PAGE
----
Dogme, Deception, Desperation, and the Dutch Drama ‘Little Sister’

Part of our ongoing Videotheque Vault series, Isabella Miller brings us Little Sister (Zusje) (1995), Robert Jan Westdijk’s handheld feature that challenges Lars von Trier and Thomas Vinterberg’s standard of filmic truth as outlined in their Dogme 95 Manifesto. 

In 1995, Danish directors Lars von Trier and Thomas Vinterberg co-wrote the Dogme 95 Manifesto and signed their vows of devotion to spartan aesthetics in response to Hollywood’s excess and bourgeois corporatism. That same year, Robert Jan Westdijk released his first film, a micro-budget feature shot almost entirely on a handheld video camera called Zusje (Little Sister).  Although Zusje does not adhere to all of the rules set by the Manifesto (the film was, after all, shot before the Manifesto was published), it shares the low budget, D.I.Y. ethos espoused by von Trier and Vinterberg’s doctrine.

But while the Dogme followers produced their minimally affected films out of a sense of philosophical conviction, Westdijk produced his film out of a sense of economic necessity that young filmmakers, for the most part, share. While the aesthetic purism promised by the Vow of Chastity produced arguably somewhat lackluster films, Westdijk used his cheap technology to construct a spellbinding tale of abuse and obsession that is inextricable from its form.

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Zusje is almost entirely shot with a small camcorder attached to the hand of Martijn (Romijn Conen), a twenty- or thirty-something Dutch man who, after having lived abroad in England for the majority of his adult life, has returned to the Netherlands to visit his younger sister, Daantje (Kim van Kooten). When he’s questioned and ridiculed for his earnest obsession with the camera by Daantje and her friends, Martijn purports to only be interested in capturing moments of his estranged sister’s life. Martijn’s peculiar attraction to his sister develops swiftly, but we get the sense that he does not film only for his own voyeuristic delight: Martijn has returned to the Netherlands and to his sister for closure, to find some truth in a childhood memory, or perhaps a childhood trauma—at least that is what Martijn would like for himself (and for us) to believe.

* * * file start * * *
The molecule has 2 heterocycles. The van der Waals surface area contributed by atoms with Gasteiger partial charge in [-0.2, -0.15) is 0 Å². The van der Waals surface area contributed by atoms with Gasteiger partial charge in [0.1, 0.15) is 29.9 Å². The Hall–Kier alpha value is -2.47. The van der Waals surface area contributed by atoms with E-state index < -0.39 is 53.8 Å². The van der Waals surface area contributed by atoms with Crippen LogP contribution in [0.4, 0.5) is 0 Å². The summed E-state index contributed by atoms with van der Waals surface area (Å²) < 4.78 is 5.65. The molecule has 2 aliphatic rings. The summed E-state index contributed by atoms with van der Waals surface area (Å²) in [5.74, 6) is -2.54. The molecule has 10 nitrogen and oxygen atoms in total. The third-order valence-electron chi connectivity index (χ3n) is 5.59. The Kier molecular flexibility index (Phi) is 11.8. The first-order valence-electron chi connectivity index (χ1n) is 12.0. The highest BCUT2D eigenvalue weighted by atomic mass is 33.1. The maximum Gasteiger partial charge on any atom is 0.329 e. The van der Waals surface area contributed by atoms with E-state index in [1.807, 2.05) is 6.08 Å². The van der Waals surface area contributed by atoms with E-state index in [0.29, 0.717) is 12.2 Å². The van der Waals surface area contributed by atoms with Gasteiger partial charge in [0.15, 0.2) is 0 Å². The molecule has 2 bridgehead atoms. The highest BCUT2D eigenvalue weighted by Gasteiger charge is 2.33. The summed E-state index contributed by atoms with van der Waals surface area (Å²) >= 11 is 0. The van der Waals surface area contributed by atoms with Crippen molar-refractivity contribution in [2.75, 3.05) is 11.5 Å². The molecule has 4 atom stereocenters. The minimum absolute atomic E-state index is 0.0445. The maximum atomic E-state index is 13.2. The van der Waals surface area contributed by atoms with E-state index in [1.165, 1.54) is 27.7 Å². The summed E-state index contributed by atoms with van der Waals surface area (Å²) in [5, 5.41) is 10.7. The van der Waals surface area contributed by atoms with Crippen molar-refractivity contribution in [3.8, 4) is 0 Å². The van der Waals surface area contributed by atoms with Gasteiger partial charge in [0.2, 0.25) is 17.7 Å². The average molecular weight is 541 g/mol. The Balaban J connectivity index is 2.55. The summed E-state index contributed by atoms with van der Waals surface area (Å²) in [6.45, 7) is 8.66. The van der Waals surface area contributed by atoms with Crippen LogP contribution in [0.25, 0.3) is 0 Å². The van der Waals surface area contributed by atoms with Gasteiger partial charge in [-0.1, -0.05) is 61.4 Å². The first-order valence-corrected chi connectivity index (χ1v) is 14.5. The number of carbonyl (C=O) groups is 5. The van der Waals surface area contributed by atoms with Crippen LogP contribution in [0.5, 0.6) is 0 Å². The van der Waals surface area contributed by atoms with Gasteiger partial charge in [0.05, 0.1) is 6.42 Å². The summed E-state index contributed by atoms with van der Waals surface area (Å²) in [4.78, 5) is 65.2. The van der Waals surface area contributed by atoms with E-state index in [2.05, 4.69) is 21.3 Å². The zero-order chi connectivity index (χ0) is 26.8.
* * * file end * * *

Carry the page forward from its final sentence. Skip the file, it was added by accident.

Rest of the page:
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There is tension between truth and bias present in Zusje — what is, what seems to be, what is merely a fiction — that becomes more fraught as the film progresses. Even though Martijn means to use his videos as a document, we quickly realize that we cannot fully trust what we’re seeing as truth. When the camera switches hands, so do our impressions of the characters and their motivations.The brand of authenticity sought by Dogme 95 is questioned in Zusje multiple times over. The notion that it is even possible to create a film in which the technology does not manipulate the filmed subject is subverted — there is no art without artifice, and ‘truth’ rests in the hands of the cameraman.

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Part of what makes Zusje so remarkable is what little attention it has received outside the Netherlands, where it won the Golden Calf for Best Feature in 1995.  The density of Kim van Kooten’s performance and the effortlessly woven dialogue make it difficult to believe this was the work of first-timers, and that, even after its release, the found footage faux-doc form has remained almost entirely closeted in the confines of the horror genre. Zusje is a film that makes you feel like you’re watching it for the first time your second time around, which makes you realize that, in fact, you really did watch it for the first time, for it is unlike any other drama that preceded it.


Author: Isabella Miller is a second-year at Oberlin College where she studies Cinema and Comparative Literature. This summer she is the Facets Label Sales, Marketing & Publicity intern at Facets.

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